San Francisco — The California Supreme Court heard arguments today in a lawsuit challenging the San Francisco 49ers' pat-down policy at Candlestick Park. At issue is whether the state's constitution allows the 49ers to force fans at home games to undergo pat-down searches as a condition of attending the games.
The ACLU of Northern California (ACLU-NC) filed the lawsuit on behalf of longtime 49er fans Daniel and Kathy Sheehan, season ticket holders who believe the searches are a serious invasion of privacy, one that is both unnecessary and unconstitutional.
The California Constitution guarantees that Californians have a right to be free from unjustified intrusions on privacy. At the center of this protected realm is a sphere of personal autonomy that includes a person’s own body. A fundamental right to privacy was enshrined in state law when voters passed the Privacy Initiative in 1972. The right to privacy figured centrally in the state Supreme Court’s historic ruling in the same sex marriage case last May.
"The California Constitution says that we don't have to pay for access to goods and services with our privacy," said Ann Brick, staff attorney at ACLU-NC. " This includes having to let a stranger run their hands all over your body as part of the price of attending a 49ers game."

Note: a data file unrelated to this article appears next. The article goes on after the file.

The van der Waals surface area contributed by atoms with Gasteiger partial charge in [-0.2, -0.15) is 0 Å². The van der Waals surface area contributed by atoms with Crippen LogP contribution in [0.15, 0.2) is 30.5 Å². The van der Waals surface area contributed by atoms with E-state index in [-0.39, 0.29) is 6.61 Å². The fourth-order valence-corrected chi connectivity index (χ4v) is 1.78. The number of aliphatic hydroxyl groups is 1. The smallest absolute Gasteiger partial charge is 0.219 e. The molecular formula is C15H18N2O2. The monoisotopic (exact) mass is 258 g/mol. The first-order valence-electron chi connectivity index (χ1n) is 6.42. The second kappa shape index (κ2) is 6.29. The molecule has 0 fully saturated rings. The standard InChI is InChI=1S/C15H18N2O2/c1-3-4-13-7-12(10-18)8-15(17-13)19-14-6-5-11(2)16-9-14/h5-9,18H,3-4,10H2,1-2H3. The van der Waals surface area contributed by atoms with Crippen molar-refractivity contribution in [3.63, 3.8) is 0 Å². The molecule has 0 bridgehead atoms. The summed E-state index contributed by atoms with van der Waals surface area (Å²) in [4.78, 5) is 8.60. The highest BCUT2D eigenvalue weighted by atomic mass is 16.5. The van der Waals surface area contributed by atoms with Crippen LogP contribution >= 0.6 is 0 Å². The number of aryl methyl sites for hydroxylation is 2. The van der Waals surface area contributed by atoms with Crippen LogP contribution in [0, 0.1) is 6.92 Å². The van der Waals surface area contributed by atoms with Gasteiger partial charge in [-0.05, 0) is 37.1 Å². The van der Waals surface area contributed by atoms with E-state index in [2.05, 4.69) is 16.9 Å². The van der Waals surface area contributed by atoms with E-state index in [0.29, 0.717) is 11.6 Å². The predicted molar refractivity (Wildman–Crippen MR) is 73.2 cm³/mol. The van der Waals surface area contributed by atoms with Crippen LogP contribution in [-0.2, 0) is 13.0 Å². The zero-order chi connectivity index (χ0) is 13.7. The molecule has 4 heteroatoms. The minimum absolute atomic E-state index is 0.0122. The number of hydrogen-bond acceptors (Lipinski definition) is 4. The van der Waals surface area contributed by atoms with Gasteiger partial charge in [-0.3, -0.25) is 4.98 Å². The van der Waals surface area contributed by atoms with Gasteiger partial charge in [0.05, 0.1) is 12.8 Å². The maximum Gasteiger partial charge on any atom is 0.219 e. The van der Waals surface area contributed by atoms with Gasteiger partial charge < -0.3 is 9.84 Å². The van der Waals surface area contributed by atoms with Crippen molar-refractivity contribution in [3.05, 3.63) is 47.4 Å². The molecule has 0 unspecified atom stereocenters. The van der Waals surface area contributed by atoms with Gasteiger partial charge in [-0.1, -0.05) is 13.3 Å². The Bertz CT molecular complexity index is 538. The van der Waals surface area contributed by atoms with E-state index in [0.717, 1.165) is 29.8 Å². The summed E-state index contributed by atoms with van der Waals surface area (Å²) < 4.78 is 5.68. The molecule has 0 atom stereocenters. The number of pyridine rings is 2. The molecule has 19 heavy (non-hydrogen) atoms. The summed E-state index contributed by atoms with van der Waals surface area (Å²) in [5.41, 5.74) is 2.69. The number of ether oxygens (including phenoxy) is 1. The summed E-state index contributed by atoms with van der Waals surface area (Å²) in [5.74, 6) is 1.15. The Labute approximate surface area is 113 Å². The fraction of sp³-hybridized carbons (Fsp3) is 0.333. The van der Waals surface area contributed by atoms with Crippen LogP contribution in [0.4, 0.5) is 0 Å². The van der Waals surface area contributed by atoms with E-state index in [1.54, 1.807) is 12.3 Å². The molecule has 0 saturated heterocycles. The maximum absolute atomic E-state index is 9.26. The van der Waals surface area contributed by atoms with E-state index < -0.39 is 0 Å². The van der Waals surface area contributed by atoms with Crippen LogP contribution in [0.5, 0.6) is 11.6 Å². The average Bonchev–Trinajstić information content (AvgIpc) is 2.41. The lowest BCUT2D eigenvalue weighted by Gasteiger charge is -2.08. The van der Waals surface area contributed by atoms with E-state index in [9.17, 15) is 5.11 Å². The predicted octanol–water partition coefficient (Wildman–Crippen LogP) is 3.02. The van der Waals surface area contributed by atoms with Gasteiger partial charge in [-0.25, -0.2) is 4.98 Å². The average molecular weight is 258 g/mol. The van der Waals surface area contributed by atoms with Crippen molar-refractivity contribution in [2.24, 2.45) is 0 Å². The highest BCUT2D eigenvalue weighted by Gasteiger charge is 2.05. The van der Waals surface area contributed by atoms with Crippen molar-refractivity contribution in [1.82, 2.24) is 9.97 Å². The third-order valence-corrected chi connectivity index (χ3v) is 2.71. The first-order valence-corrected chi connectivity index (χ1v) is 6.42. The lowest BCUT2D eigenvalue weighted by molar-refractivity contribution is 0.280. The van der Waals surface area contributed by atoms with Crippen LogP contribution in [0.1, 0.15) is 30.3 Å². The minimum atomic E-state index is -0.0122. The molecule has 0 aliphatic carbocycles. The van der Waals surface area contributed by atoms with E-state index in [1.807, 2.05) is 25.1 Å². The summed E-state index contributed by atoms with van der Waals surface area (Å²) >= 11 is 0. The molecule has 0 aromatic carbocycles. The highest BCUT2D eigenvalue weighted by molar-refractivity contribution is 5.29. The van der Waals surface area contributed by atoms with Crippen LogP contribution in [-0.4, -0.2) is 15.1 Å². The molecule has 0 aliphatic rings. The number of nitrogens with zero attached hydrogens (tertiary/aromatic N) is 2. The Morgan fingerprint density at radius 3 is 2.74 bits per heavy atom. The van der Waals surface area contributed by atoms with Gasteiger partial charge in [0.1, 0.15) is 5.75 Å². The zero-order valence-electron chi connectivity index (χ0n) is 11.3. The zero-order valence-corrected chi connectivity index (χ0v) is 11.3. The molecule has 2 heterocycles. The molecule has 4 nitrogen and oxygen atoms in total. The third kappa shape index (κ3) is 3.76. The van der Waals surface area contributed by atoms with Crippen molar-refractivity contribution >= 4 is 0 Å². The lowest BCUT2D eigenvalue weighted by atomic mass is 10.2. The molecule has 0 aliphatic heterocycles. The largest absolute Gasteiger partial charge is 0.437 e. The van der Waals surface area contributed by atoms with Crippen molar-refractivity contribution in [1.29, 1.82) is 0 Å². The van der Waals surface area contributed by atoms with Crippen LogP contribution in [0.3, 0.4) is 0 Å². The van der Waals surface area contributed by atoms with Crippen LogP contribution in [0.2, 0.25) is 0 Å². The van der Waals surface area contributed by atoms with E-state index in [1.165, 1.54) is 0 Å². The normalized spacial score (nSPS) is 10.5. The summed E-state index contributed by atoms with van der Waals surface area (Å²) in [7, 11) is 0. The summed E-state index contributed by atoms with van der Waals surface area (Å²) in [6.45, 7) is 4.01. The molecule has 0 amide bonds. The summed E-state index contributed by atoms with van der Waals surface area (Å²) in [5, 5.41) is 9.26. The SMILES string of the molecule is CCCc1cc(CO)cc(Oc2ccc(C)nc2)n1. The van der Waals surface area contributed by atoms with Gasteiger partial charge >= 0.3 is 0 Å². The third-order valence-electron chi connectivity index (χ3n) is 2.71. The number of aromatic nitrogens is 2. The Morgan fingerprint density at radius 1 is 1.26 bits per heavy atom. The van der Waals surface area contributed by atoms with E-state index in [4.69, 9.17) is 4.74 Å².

The pat-down policy was implemented in 2005 in response to a directive from the NFL. Among major national sports, the NFL stands alone in requiring pat downs. No other major professional sport requires routine pat downs—not baseball, not basketball, not hockey.
The ACLU-NC holds that it is unacceptable for a business like the 49ers, which is literally the only game in town, to present privacy invasions on a take it or leave it basis.
"This case is an opportunity for the court to again make clear that businesses don’t have a carte blanche right to invade patrons' privacy," added Brick.
The suit, Sheehan v. San Francisco 49ers (Case No. A114945), is brought before the California Supreme Court by the ACLU of Northern California with pro bono support from attorney Mark White with the firm of Chapman, Popik & White.
The California Supreme Court accepted review of the case after the trial court and Court of Appeal dismissed the suit before trial on the theory that the fans had consented to the searches by renewing their season tickets. The plaintiffs argue that the courts must evaluate whether the intrusive nature of the body searches is justified by hearing evidence on whether they are effective at enhancing security.